Saturday’s Grade 1, $750,000 Woodward Stakes Presented by NYRA Bets at Saratoga Race Course is a prestigious race for older horses eyeing the Breeders’ Cup Classic and is run at 1 1/8 miles on dirt.
Last week, we saw why Saratoga is nicknamed the “graveyard of champions” quite literally when 2017 champion juvenile male and heavy favorite Good Magic finished off the board in the Grade 1 Runhappy Travers Stakes Presented by NYRA Bets. Under a perfect ride by Javier Castellano, Catholic Boy won in dominant fashion at 7.10-1 odds. The Woodward Stakes is next up, and Saturday’s race attracts a full field of 14 horses shipping in from all over the country. As with many of these top-tier Grade 1 races, class plays a key role when analyzing how the Woodward will play out.
Here are five questions/perspectives derived from reader comments on Twitter that are worth considering while poring over the Woodward past performances.
1. “Does Seeking the Soul have a legit shot in the Woodward? … Really kind of like him on Saturday. Term of Art also looks kind of sneaky to me.” – @DanonymousMan
From a class standpoint, Seeking the Soul is one of the two North American dirt Grade 1 winners in the Woodward field, the other being Tapwrit. Yoshida (on turf) and Kurilov (in South America) are the other two starters that have Grade 1 wins. Going back to Seeking the Soul, he won the Clark Handicap Presented by Norton Healthcare last fall at Churchill Downs, beating recent Whitney Stakes winner Diversify. In addition to that win, he ran in both the 2016 Belmont Stakes Presented by NYRA Bets as a 3-year-old after just breaking his maiden and in January’s Pegasus Stakes Invitational won by 2017 Horse of the Year Gun Runner. In the Pegasus, he finished close behind the morning-line favorite for the Woodward, Gunnevera, and in my opinion ran the better race. Seeking the Soul also has a win on this track and two wins at this distance. He is a very logical contender.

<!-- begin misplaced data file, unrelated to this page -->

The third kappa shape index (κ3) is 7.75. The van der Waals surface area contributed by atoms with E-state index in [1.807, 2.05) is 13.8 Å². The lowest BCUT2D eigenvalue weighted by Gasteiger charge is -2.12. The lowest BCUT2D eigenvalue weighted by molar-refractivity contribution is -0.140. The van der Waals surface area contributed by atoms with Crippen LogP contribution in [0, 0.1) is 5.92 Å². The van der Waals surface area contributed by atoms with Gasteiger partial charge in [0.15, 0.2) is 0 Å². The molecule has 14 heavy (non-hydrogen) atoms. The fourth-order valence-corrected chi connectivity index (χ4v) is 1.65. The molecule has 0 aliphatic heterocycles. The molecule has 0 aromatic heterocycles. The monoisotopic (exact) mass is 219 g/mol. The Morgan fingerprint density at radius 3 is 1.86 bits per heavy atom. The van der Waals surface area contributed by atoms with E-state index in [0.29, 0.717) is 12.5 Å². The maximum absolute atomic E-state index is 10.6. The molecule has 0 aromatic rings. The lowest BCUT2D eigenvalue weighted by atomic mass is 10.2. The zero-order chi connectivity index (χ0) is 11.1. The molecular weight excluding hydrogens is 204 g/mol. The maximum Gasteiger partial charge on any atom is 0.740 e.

Term of Art is a horse I have always been fond of, and I thought he was one that would develop and improve as he grew older. He has indeed moved forward this year as a 4-year-old, and a big part of that could be due to his new trainer, Brad Cox. He has to continue to progress, but he has ability, and some back class from his early races. His chances in the Woodward are far from impossible, and he’s a horse that is worth including on tickets at a big price.
2. “The race shape is not ideal, but Gunnevera outclasses the field in the Woodward and he loves Saratoga.” – @derby1592
I have to agree that both of Gunnevera’s Saratoga races have been solid. He was very flashy winning the 2016 Grade 2 Saratoga Special as a juvenile, and arguably his best race came in last year’s Grade 1 Travers Stakes Presented by NYRA Bets when he finished a good second behind West Coast. Still, I have a hard time considering him the class of the field considering he has yet to win a Grade 1 stakes. From a trip perspective, the pace on Saturday should be honest enough. Even though there does not project to be a meltdown scenario with many need-the-lead types killing each other on the front end, Gunnevera has shown he is the type of horse that does not need a lot of pace to run his race. In fact, in his last two wins he rallied into a softer early pace. He actually runs better with the pace being average to soft early on – that keeps him from getting too far behind the leaders.
3. “Todd Pletcher is likely entering Tapwrit, Patch, and Rally Cry …. I don’t think any of them could hit the board.” – @jeffbyrnes96